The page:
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The Prize arose out of the bequest of Edward Gordon Duff, who died in 1924. Duff was bibliographer and librarian with a particular interest in early printed books. Born in Liverpool on 16 February 1863, he gained a B.A. from Wadham College, Oxford, in 1887. In 1893, Mrs Rylands, widow of John Rylands, Manchester's wealthiest merchant, appointed him her librarian. He had the task of cataloguing her collection, and supervising its transfer to the new John Rylands Library in Manchester. The library was inaugurated in October 1899, but Duff resigned shortly afterwards and supported himself and his research with freelance work. Among other achievements, Duff was President of the Edinburgh Bibliographical Society, and the Sandars Reader in Bibliography at Cambridge University in 1898-1899, 1903-1904 and 1910-1911. He died on 28 September 1924.

Duff's first book, Early Printed Books, was published in 1893, followed by Early English Printing in 1896. Other works included two textbooks, The Printers, Stationers and Bookbinders of Westminster and London from 1476 to 1535, a biographical dictionary, A Century of the English Book Trade, 1457–1557 (1905), and a bibliography of Fifteenth Century English Books (1917).

Edward Gordon Duff’s will, dated 11 March 1924, stipulated that half of his assets should be given in trust for the use of the Bodleian Library, and the other half for the use of Cambridge University Library. Each Library was to provide out of the funds an award for an essay in bibliography. Duff, who was friend of the Librarian Francis Jenkinson, also bequeathed Cambridge University Library some of his books and papers. The Prize however was not attributed before 1955, after the death of Duff’s last annuitant.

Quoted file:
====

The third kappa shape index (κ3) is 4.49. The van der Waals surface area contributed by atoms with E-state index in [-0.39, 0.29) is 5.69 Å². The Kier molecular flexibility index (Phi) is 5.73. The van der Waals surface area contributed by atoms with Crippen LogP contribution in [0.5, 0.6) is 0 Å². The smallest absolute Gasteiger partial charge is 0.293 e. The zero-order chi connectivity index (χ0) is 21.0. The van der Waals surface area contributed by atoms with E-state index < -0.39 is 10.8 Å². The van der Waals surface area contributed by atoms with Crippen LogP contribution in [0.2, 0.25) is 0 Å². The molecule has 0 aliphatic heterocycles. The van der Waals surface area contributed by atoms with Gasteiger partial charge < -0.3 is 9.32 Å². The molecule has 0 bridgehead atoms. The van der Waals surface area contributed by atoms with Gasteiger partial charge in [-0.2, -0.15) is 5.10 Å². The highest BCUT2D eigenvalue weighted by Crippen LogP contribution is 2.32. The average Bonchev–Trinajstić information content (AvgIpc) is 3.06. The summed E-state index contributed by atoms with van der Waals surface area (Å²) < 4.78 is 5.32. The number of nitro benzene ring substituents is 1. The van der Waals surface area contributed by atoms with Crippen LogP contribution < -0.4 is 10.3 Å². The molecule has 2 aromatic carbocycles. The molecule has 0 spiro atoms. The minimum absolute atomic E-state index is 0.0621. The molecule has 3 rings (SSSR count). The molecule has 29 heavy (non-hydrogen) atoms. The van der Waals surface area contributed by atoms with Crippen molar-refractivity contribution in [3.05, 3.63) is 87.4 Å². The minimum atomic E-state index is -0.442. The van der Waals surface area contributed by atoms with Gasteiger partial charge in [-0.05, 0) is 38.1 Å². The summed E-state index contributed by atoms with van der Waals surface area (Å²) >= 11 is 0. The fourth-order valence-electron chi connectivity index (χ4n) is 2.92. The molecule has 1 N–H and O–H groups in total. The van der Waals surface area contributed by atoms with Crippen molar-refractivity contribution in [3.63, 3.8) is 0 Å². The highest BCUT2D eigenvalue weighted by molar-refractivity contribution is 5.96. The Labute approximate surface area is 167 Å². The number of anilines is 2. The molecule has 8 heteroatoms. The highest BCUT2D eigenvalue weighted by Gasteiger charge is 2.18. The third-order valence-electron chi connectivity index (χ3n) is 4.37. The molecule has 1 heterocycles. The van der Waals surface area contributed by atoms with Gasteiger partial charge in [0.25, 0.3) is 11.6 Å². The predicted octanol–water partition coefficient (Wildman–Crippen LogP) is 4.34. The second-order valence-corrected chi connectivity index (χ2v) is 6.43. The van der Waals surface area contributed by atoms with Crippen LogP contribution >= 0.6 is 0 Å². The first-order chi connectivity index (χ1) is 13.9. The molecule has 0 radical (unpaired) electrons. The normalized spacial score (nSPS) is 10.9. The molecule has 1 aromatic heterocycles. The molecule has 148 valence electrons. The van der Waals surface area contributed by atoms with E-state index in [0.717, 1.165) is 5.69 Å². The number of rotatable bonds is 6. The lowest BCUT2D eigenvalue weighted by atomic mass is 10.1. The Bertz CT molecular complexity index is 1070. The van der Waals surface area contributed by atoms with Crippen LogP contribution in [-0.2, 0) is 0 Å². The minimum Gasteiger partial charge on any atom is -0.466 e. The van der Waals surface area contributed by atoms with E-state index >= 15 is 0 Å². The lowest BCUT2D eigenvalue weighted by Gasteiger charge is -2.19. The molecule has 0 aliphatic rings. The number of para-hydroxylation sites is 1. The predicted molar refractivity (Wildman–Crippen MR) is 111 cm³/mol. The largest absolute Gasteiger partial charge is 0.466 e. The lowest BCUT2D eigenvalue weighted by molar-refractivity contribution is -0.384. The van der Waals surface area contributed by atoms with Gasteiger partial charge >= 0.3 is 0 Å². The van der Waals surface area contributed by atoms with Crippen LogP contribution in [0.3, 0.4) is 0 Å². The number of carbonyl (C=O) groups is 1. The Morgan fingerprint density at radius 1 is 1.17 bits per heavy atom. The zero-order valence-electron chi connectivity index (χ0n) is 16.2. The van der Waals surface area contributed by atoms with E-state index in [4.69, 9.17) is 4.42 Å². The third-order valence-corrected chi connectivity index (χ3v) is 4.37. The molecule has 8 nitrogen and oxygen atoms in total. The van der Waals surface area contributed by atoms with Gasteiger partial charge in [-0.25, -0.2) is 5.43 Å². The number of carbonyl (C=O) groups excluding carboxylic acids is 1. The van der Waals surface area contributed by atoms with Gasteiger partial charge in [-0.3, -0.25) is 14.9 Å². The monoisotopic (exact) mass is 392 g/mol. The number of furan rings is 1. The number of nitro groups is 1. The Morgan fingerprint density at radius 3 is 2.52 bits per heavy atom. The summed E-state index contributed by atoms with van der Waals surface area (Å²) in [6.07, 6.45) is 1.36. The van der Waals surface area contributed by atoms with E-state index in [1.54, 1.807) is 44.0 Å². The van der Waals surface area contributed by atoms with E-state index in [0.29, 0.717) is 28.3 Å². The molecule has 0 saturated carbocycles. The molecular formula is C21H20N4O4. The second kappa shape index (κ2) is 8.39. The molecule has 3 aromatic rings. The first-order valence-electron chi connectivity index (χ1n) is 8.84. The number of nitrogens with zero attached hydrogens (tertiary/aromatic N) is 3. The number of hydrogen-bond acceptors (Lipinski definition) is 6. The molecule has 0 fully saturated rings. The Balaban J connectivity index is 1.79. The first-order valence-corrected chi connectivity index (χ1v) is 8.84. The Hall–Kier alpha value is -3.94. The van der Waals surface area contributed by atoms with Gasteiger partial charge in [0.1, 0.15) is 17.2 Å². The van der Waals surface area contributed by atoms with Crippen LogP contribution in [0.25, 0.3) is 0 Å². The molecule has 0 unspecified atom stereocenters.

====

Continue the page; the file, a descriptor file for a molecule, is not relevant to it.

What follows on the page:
One of Duff’s most beautiful items from his personal library featured in the University Library’s major exhibition, Private lives of print: the use and abuse of books 1450-1550, which ran from 1 October 2014 to 11 April 2015. Henricus de Zoemeren (1420-1472), Epitoma primae partis dialogi de haereticis a Guilielmo de Ockham composti is a volume of three fundamental theological texts, purchased from the sale of E. Gordon Duff’s collection in 1925. It has been identified as the work of the “Unicorn binder”, who is known to have bound at least seventy volumes in late fifteenth-century Cambridge. 

Image (top): Bookplate from Early Printed Books by Edward Gordon Duff.

Image (above, right): Edward Gordon Duff. possibly ca. 1910 Title from ink inscription (autograph?) on original backing board. Framed by J. Arnold Povah, Liverpool. Call number: *65J-1021 Courtesy of the Houghton Library, Harvard University.

 

 

Key Dates

  • Candidates must submit a title and brief abstract of proposed subjects to Dr Jill Whitelock, Head of Special Collections, Cambridge University Library, Cambridge, CB3 9DR (jw330@cam.ac.uk) so as to reach her not later than last day of the Michaelmas Term, 19 December 2016 (email preferred).
  • Candidates will be informed whether their proposed subjects are approved by the Library Syndicate after its meeting on 16 February 2017. 
  • If the proposed subject is approved, essays must be sent in hard-copy and electronic form to Dr Jill Whitelock, Head of Special Collections, Cambridge University Library, Cambridge, CB3 9DR (jw330@cam.ac.uk) by 25 March 2017.